Imbolc/Lammas Season @ EarthGaia 2021 C.E.

Earth makes Her post-Solstice transition at this time in our/Her annual orbit, which is Her/our everyday sacred journey: no need to go anywhere! In the Southern Hemisphere it is the season of the waxing light, post-Winter Solstice; and in the Northern Hemisphere it is the season of the waxing dark, post-Summer Solstice. We as Earth cross the midpoint (the “cross-quarter”) between Solstice and Equinox on August 7th at 6:53 UTC. All planetary times for this Moment may be found at 

Old European traditions often name these Moments as Imbolc and Lammas/Lughnasad respectively, though those names are varied in different cultural regions, and may be named also as Early Spring and Late Summer perhaps. Many around the globe will celebrate Imbolc/Lammas on the traditional date of 1st/2nd of August, and some on the actual astronomical Moment, and some at a time when the season feels right, and some when it can be fitted into tick-tock time. There are other cultural variations of celebrating this transition of our Planet’s orbit around Mother Sun, and the Poetry we humans create with it, conversing and aligning ourselves with Her Creativity (and this is really the point of the practice).

In the oldest Earth-based traditions of Europe, Imbolc/Early Spring (which may be felt as Late Winter depending on your region),  may be a time of dedication to the new life emerging anywhere, including in the self: to watch for it, and attend to it. Sometimes in a culture of self-abnegation or suppression of difference, this can be a challenge; so it is even more significant to step up and celebrate the unique small self, the particular gift that each self is, as well as celebrating new life in flora and fauna. This Season of Imbolc/Early Spring lends itself to ceremonial commitment to bringing forth and nurturing what may be new and tender, or untried: a time for celebrating diversity. It is traditionally celebrated as a special feast of Great Goddess Brigid of the Celtic peoples, who tends the flame of being: She has traditionally been recognized as the Flame of Being itself, way beyond anthropomorphic representations of Her.

Imbolc/Early Spring is a particular time to celebrate of the new Young One, the Promise of Life. It is often understood as a very maternal kind of celebration … and indeed that is the nature of re-generative mind, no matter what variety of gender/sex you may identify with. To take on Maternal mind, a re-generative/Maternally connected mind is what the Planet seriously needs more of from all beings: that is, a mind that is attentive to the quality of care. Any being may learn how to do this, to pay that kind of nurturant attention: and it is useful practice to call upon the deeper ancient powers to guide and strengthen. The nurturance of life is for the brave and courageous.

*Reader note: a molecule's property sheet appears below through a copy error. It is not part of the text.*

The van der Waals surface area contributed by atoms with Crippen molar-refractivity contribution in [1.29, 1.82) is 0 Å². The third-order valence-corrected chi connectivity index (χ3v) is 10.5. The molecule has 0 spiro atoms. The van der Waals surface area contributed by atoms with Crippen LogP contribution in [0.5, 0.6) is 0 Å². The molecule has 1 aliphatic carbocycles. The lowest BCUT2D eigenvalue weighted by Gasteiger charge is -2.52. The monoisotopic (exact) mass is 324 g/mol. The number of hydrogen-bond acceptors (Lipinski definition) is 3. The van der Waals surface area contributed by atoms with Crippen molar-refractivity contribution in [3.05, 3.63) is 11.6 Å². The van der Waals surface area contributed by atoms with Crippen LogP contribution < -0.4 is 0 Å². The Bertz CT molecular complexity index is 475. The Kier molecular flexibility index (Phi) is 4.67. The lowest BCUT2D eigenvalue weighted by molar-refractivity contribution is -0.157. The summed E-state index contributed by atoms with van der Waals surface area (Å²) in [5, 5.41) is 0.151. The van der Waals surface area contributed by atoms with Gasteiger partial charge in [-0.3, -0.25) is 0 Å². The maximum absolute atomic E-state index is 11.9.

Whereas, Lammas/Lughnasad (which may be felt as Late Summer depending on your region) has been a time of harvest, when the Summer party is over, Sun’s light has peaked in this region of our Planet, and it is time for the reaping. One may understand this as metaphor for these times for much of the industrialised world in particular. In the oldest traditions it is the Old One as Crone who is welcomed, with Her gift of returning to larger deeper self within all. Her face changes now from the tending of fullness of being to dismantling and consuming, as all things must pass. She becomes the reaper.

In more recent times as Goddess became displaced, this Season became known as “Lughnasad”, the “wake”/funeral of the grain God Lugh: and traditionally straw figures of the god are burnt in ceremonies. Lammas (meaning the feast of the bread) may be an earlier name for this Seasonal Moment, though some are of the opinion that it is a Christian name: I disagree[i]… the Primordial Mother Goddess IS the grain (corn, wheat, rice) in many global indigenous cultures; and Lammas may be celebrated with the understanding that we are each and all the grain, the food, consumed – certainly after the peaking of being, if not before. The Dark is an awesome aspect of Cosmic Creativity, in which all participate. The Dark is at the base of all existence, and is the matrix and origin of being. The Dark then is a native place – Home … named and understood perhaps as Larger Self. The seasonal Moment of Lammas lends itself to ceremonial expression of dedication to this larger self, to ceremonial expression of love for this deeper self to whom all returns, the organic desire for small self-transcendance, which may be understood as an expansion, a re-joining with the Cauldron of Creativity in which we are immersed[ii].

The Dark may be experienced as a merciful place. Lammas may be the time for asking, personally and collectively: “What would I/we make sacred in my/this life? What is sacred to being/me? The understanding of, and confront with the passing of things may bring with it the blessing of “what is essential?” This Season of the harvest of life, the “Sacred Consuming” as I name it, may be a time to recognize the we are all consumed – even in every moment: so who are we feeding?  and are we happy with the answer? This may be offered to the sacred Dark from whom we emerge, for transformation – for a wise path beyond your knowing, trusting the deep wisdom of the Universe, in whom we are immersed: and in trust that this actually the way to true abundance and joy.

For some Imbolc Ceremonial PoetryPaGaian Imbolc and PaGaian Imbolc 2008 on YouTube

For some Lammas Ceremonial PoetryPaGaian Lammas 2010 on YouTube


At my place in Australia, I will celebrate Imbolc with a small community, very close to the Moment, and I invite others in this way:

This is the Season of the waxing Light …

You are invited to celebrate


the feast of the Young One

– who is the Urge To Be within All.

The New One born at the Winter Solstice

now grows.

This is the time of celebrating the small self – 

 each one’s Gaian uniqueness and beauty.

We meet to share the light of inspiration,

to be midwifed,

by She who tends the Flame of Being,

deeply committed to Self, and Who is True.


PaGaian Cosmology blogs for Imbolc. And an essay Winter-Spring EarthGaian Wisdom: Invoking the Power of Brigid, the Mother Creator